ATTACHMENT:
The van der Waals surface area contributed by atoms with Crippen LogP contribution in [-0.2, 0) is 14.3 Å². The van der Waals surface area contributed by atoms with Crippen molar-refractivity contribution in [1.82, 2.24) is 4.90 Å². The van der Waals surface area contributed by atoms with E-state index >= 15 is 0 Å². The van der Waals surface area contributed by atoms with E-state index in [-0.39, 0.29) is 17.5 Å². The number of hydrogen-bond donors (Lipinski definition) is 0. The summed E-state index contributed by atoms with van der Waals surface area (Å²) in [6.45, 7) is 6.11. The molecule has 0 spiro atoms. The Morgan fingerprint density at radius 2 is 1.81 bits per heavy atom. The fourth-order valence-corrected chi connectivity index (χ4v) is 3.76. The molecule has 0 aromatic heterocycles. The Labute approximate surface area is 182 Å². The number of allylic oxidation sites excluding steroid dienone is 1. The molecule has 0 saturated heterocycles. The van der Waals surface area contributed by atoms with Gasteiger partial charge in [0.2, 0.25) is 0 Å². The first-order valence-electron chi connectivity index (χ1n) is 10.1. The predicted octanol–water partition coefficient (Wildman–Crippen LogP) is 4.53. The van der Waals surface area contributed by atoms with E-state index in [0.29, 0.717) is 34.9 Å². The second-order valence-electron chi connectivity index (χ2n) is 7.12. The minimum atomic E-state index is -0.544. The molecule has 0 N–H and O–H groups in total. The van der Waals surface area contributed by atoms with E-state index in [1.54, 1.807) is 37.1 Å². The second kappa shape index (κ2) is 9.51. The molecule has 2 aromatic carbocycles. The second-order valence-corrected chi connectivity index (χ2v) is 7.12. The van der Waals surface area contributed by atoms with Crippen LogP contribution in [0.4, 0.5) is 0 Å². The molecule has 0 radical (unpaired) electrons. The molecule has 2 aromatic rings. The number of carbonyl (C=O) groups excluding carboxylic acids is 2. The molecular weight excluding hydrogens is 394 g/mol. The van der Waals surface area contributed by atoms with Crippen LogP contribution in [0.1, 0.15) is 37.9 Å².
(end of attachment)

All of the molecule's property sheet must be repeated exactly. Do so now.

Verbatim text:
The van der Waals surface area contributed by atoms with Crippen LogP contribution in [-0.2, 0) is 14.3 Å². The van der Waals surface area contributed by atoms with Crippen molar-refractivity contribution in [1.82, 2.24) is 4.90 Å². The van der Waals surface area contributed by atoms with E-state index >= 15 is 0 Å². The van der Waals surface area contributed by atoms with E-state index in [-0.39, 0.29) is 17.5 Å². The number of hydrogen-bond donors (Lipinski definition) is 0. The summed E-state index contributed by atoms with van der Waals surface area (Å²) in [6.45, 7) is 6.11. The molecule has 0 spiro atoms. The Morgan fingerprint density at radius 2 is 1.81 bits per heavy atom. The fourth-order valence-corrected chi connectivity index (χ4v) is 3.76. The molecule has 0 aromatic heterocycles. The Labute approximate surface area is 182 Å². The number of allylic oxidation sites excluding steroid dienone is 1. The molecule has 0 saturated heterocycles. The van der Waals surface area contributed by atoms with Gasteiger partial charge in [0.2, 0.25) is 0 Å². The first-order valence-electron chi connectivity index (χ1n) is 10.1. The predicted octanol–water partition coefficient (Wildman–Crippen LogP) is 4.53. The van der Waals surface area contributed by atoms with E-state index in [0.29, 0.717) is 34.9 Å². The second-order valence-electron chi connectivity index (χ2n) is 7.12. The minimum atomic E-state index is -0.544. The molecule has 0 N–H and O–H groups in total. The van der Waals surface area contributed by atoms with E-state index in [1.54, 1.807) is 37.1 Å². The second kappa shape index (κ2) is 9.51. The molecule has 2 aromatic carbocycles. The second-order valence-corrected chi connectivity index (χ2v) is 7.12. The van der Waals surface area contributed by atoms with Crippen LogP contribution in [0.4, 0.5) is 0 Å². The molecule has 0 radical (unpaired) electrons. The molecule has 2 aromatic rings. The number of carbonyl (C=O) groups excluding carboxylic acids is 2. The molecular weight excluding hydrogens is 394 g/mol. The van der Waals surface area contributed by atoms with Crippen LogP contribution in [0.1, 0.15) is 37.9 Å².